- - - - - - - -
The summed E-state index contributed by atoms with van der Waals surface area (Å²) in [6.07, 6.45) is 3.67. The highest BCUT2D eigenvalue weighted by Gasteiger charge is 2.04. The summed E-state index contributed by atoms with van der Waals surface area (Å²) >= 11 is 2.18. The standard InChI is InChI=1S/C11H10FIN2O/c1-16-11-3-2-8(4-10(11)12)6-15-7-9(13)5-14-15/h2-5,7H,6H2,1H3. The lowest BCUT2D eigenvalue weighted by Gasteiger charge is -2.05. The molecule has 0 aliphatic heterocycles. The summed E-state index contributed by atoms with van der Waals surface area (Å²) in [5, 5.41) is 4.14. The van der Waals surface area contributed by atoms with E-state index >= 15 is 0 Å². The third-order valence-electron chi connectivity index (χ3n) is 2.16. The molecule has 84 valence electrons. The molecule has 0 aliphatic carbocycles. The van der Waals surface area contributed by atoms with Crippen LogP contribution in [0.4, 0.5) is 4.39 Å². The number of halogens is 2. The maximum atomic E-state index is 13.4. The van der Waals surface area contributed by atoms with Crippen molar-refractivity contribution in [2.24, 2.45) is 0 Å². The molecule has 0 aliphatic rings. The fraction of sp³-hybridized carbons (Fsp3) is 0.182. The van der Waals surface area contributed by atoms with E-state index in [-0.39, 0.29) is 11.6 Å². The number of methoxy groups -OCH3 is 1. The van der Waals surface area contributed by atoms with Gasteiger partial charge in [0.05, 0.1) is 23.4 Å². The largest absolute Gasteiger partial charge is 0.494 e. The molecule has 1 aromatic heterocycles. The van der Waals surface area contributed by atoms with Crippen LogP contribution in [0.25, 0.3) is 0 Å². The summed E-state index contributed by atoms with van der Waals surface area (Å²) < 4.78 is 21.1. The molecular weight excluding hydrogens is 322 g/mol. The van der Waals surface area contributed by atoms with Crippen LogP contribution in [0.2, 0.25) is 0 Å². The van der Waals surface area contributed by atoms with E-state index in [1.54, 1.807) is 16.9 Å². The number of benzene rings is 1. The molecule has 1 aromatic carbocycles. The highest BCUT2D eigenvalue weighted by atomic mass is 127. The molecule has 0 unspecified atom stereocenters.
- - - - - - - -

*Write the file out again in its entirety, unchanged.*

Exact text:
The summed E-state index contributed by atoms with van der Waals surface area (Å²) in [6.07, 6.45) is 3.67. The highest BCUT2D eigenvalue weighted by Gasteiger charge is 2.04. The summed E-state index contributed by atoms with van der Waals surface area (Å²) >= 11 is 2.18. The standard InChI is InChI=1S/C11H10FIN2O/c1-16-11-3-2-8(4-10(11)12)6-15-7-9(13)5-14-15/h2-5,7H,6H2,1H3. The lowest BCUT2D eigenvalue weighted by Gasteiger charge is -2.05. The molecule has 0 aliphatic heterocycles. The summed E-state index contributed by atoms with van der Waals surface area (Å²) in [5, 5.41) is 4.14. The van der Waals surface area contributed by atoms with E-state index >= 15 is 0 Å². The third-order valence-electron chi connectivity index (χ3n) is 2.16. The molecule has 84 valence electrons. The molecule has 0 aliphatic carbocycles. The van der Waals surface area contributed by atoms with Crippen LogP contribution in [0.4, 0.5) is 4.39 Å². The number of halogens is 2. The maximum atomic E-state index is 13.4. The van der Waals surface area contributed by atoms with Crippen molar-refractivity contribution in [2.24, 2.45) is 0 Å². The molecule has 0 aliphatic rings. The fraction of sp³-hybridized carbons (Fsp3) is 0.182. The van der Waals surface area contributed by atoms with E-state index in [-0.39, 0.29) is 11.6 Å². The number of methoxy groups -OCH3 is 1. The van der Waals surface area contributed by atoms with Gasteiger partial charge in [0.05, 0.1) is 23.4 Å². The largest absolute Gasteiger partial charge is 0.494 e. The molecule has 1 aromatic heterocycles. The van der Waals surface area contributed by atoms with Crippen LogP contribution in [0.25, 0.3) is 0 Å². The summed E-state index contributed by atoms with van der Waals surface area (Å²) < 4.78 is 21.1. The molecular weight excluding hydrogens is 322 g/mol. The van der Waals surface area contributed by atoms with Crippen LogP contribution in [0.2, 0.25) is 0 Å². The van der Waals surface area contributed by atoms with E-state index in [1.54, 1.807) is 16.9 Å². The number of benzene rings is 1. The molecule has 1 aromatic carbocycles. The highest BCUT2D eigenvalue weighted by atomic mass is 127. The molecule has 0 unspecified atom stereocenters.